Freedom of expression

Telecommunications enable access to information and the exchange of ideas in a way that supports openness and transparency. We aim to respect freedom of expression and surveillance privacy.

Ambitions 2022 goals

Know our impacts and enable, respect and support freedom of expression and privacy in the context of surveillance

Promote transparency related to surveillance legislation as well as conventional and unconventional requests


 

 

Law enforcement disclosure reporting with regard to number of conventional authority requests, information on local surveillance legislation on direct access and on data retention

Implemented processes to assess impact on and promote, to the extent possible, freedom of expression and privacy in the context of surveillance in potentially unconventional requests

Good faith efforts, including continuous improvement over time, to implement the GNI principles

Actively contribute to the work of the GNI

Challenges

Issues related to freedom of expression and surveillance privacy pose a high risk to users of telecom services globally. Risks include mass surveillance, network shutdowns, localization of mobile devices and blocking or restriction of certain content. Respecting and promoting freedom of expression and surveillance privacy is becoming increasingly important as legislators seek additional surveillance measures to fight crime, terrorism, hate speech and more.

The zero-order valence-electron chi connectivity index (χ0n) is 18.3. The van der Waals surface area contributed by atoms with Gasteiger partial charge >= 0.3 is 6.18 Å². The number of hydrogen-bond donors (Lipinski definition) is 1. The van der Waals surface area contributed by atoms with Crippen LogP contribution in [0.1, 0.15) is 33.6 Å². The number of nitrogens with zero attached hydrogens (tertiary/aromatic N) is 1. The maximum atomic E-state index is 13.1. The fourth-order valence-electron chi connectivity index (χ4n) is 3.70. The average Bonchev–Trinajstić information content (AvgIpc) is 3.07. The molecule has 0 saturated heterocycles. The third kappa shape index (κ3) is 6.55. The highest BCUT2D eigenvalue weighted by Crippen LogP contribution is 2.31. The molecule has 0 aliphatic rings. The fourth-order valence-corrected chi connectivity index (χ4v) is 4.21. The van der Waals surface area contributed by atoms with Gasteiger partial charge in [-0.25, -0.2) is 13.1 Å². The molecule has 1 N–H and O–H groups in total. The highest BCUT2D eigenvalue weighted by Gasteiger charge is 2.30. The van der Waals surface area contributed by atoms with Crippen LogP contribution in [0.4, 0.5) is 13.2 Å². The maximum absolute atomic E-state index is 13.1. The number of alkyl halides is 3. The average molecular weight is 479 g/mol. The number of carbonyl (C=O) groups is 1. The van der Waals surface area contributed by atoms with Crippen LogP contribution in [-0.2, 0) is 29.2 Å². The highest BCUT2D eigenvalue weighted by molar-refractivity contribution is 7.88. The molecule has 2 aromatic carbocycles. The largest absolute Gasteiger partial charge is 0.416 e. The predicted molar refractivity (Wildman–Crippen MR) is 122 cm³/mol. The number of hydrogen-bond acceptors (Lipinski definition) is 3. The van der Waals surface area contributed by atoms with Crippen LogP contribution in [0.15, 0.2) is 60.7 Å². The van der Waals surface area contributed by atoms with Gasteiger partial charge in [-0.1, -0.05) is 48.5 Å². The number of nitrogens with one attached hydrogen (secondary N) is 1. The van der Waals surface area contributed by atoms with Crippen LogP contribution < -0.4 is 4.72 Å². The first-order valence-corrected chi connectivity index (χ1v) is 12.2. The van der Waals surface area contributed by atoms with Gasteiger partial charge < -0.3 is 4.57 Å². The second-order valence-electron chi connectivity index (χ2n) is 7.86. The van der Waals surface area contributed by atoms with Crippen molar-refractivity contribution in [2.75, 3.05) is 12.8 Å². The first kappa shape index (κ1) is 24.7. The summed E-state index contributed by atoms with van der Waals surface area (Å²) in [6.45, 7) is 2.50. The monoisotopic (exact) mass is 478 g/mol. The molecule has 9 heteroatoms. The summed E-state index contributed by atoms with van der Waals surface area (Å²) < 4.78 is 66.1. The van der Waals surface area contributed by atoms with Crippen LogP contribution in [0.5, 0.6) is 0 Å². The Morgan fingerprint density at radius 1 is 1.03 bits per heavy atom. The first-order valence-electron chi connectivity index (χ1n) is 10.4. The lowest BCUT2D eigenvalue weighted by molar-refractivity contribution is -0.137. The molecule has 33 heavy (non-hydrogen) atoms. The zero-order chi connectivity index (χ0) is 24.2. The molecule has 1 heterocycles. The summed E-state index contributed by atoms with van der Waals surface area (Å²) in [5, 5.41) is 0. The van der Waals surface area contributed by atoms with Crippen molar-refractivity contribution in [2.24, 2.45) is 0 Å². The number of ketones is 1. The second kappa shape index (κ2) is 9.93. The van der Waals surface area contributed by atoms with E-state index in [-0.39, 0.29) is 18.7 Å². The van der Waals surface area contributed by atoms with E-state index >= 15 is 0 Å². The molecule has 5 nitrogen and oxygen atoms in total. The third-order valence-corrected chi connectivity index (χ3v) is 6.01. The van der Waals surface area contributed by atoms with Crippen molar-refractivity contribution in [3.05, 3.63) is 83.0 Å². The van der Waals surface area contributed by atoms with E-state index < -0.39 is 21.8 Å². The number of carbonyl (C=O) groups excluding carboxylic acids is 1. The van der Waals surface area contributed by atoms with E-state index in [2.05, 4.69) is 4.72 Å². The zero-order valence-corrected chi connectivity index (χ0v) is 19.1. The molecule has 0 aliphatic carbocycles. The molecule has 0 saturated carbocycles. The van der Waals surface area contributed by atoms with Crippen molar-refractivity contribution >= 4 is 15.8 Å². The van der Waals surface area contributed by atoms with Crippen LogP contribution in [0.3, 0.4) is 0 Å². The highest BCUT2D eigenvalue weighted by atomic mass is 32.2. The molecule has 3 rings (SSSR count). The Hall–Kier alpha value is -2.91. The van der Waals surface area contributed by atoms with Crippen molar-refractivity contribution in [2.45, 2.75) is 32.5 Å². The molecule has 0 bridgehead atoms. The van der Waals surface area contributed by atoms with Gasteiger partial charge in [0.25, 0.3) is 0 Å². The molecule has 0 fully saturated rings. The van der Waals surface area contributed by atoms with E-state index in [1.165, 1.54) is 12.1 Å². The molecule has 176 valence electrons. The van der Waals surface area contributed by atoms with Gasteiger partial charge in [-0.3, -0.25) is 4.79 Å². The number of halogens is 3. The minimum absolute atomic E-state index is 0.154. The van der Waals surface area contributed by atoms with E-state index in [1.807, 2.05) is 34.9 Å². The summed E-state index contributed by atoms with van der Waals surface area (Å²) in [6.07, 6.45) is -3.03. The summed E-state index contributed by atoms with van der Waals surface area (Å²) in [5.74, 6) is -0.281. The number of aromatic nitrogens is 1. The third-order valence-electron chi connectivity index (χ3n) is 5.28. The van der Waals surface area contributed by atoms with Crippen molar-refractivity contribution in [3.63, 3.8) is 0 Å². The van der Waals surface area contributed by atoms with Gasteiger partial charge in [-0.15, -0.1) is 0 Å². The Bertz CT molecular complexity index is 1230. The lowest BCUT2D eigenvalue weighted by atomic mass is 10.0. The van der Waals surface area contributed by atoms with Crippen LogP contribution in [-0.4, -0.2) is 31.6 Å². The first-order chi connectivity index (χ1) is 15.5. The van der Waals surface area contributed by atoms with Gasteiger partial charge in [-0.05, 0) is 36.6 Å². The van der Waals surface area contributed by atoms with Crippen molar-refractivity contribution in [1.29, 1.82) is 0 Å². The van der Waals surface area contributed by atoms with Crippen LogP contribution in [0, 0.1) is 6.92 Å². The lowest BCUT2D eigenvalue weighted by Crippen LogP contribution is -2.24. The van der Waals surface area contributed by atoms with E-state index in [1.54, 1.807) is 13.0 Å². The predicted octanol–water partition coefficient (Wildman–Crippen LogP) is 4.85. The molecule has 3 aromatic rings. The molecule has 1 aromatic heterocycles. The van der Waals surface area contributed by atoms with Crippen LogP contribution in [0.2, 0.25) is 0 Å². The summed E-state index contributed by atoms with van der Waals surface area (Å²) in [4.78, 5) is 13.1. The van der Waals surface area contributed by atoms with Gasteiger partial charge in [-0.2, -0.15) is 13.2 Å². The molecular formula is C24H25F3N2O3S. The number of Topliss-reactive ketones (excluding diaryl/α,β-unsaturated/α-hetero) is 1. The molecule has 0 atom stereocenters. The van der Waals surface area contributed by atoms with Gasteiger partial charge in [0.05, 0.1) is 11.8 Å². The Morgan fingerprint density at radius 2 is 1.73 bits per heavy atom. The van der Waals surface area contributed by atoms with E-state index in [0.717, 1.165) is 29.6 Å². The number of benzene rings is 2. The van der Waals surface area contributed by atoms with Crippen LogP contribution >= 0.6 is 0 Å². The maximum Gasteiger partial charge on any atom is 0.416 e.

Our approach

This focus area is governed by the Group Policy – Freedom of Expression and Surveillance Privacy, the GNI Principles on Freedom of Expression and Privacy and the UN Guiding Principles for Business and Human Rights.

Our duty to respect and promote human rights is focused on the risks to our customers. We aim to limit potential harm to individuals by seeking active measures to support the rights of our customers where we believe that these are at risk. The Group Policy addresses our commitments in relation to requests or demands with potentially serious impacts on freedom of expression and surveillance privacy in telecommunications (“unconventional requests”). A group instruction sets out practical steps regarding assessments and escalation whenever a local company receives a potentially serious request or demand. Guidance is provided in a form for assessments and escalation.

We publish periodically a Law Enforcement Disclosure Report which covers statistics on requests from the police and other authorities (‘transparency reporting’), links to national laws that provide governments with direct access to information about our customers and their communication without having to request information from Telia Company, as well as further information on ‘unconventional requests’.

More information can be found in our Annual and Sustainability Report.

Freedom of expression and the right to privacy in times of covid-19 – up-dated information on related initiatives and government requests (latest up-date September 1st 2020)

(Originally published April 30th, 2020. This is the third up-date.)

The disruptions caused by the covid-19 crisis has highlighted Telia Company’s special responsibility as part of the backbone of society. Keeping the networks up and running is of the utmost importance, since many important services, including health care, rely on our network. Despite significantly increased use of digital services during the covid-19 crisis, we have been able to maintain speeds and coverage thanks to already extensive capacity. In addition, governments have turned to Telia Company and asked for assistance in the fight against the pandemic. This reporting is to be transparent about related initiatives and government requests.